Unlike the traditional setting for stochastic gradient descent, where stochasticity arises because the gradient direction is computed from a random subset of a dataset, here the processor itself is the source of stochasticity. We call our approach application robustification.

There have been several attempts at correcting process variation induced errors by identifying and masking these errors at the circuit and architecture level. These approaches take up valuable die area and power on the chip. As an alternative, we explore the feasibility of an approach that allows these errors to occur freely, and handle them in software, at the algorithmic level. In this paper, we present a general approach to converting applications into an error tolerant form by recasting these applications as numerical optimization problems, which can then be solved reliably via stochastic optimization. We evaluate the potential robustness and energy benefits of the proposed approach using an FPGA-based framework that emulates timing errors in the floating point unit (FPU) of a Leon3 processor. We show that stochastic versions of applications have the potential to produce good quality outputs in the face of timing errors under certain assumptions. We also show that good quality results are possible for both intrinsically robust algorithms as well as fragile applications under these assumptions.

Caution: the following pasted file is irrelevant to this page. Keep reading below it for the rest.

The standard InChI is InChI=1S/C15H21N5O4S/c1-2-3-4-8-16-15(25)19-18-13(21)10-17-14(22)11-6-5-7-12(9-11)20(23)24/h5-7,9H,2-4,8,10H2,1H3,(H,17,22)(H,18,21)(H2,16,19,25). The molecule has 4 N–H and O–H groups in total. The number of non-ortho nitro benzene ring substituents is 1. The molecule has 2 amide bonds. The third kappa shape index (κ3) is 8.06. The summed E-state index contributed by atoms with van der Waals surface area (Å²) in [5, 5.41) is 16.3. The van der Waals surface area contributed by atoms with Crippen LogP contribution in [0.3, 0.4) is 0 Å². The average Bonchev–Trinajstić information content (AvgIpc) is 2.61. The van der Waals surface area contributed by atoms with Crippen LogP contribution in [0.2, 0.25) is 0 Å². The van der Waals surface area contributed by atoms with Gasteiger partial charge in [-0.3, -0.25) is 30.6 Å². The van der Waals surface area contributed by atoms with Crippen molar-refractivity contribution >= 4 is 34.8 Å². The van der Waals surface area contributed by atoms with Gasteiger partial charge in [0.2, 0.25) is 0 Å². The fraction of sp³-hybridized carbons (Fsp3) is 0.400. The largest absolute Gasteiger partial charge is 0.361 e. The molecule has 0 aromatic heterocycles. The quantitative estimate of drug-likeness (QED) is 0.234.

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Monday, September 15, 2014

Accelerating Random Forests in Scikit-Learn


Accelerating Random Forests in Scikit-Learn by Gilles Louppe



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CSjob: Associate professor in signal processing with special emphasis on compressive sensing, Aalborg, Denmark


Found on the interweb:

Associate professor in signal processing with special emphasis on compressive sensing (42102)